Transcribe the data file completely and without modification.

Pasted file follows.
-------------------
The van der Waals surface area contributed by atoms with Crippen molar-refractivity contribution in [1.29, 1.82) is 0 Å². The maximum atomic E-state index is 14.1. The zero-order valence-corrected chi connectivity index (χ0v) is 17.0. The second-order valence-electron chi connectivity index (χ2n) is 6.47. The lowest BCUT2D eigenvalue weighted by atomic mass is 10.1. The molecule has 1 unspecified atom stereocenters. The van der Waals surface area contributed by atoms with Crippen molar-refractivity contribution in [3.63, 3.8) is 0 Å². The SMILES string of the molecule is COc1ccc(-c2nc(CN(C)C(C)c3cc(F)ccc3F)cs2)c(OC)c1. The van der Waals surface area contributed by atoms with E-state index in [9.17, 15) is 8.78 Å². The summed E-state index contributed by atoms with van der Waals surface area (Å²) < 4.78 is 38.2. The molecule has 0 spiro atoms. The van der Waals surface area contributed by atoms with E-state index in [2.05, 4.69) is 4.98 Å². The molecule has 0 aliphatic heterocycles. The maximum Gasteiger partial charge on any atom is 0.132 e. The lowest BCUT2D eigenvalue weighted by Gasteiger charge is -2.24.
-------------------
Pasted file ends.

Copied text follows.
The van der Waals surface area contributed by atoms with Crippen molar-refractivity contribution in [1.29, 1.82) is 0 Å². The maximum atomic E-state index is 14.1. The zero-order valence-corrected chi connectivity index (χ0v) is 17.0. The second-order valence-electron chi connectivity index (χ2n) is 6.47. The lowest BCUT2D eigenvalue weighted by atomic mass is 10.1. The molecule has 1 unspecified atom stereocenters. The van der Waals surface area contributed by atoms with Crippen molar-refractivity contribution in [3.63, 3.8) is 0 Å². The SMILES string of the molecule is COc1ccc(-c2nc(CN(C)C(C)c3cc(F)ccc3F)cs2)c(OC)c1. The van der Waals surface area contributed by atoms with E-state index in [9.17, 15) is 8.78 Å². The summed E-state index contributed by atoms with van der Waals surface area (Å²) < 4.78 is 38.2. The molecule has 0 spiro atoms. The van der Waals surface area contributed by atoms with E-state index in [2.05, 4.69) is 4.98 Å². The molecule has 0 aliphatic heterocycles. The maximum Gasteiger partial charge on any atom is 0.132 e. The lowest BCUT2D eigenvalue weighted by Gasteiger charge is -2.24.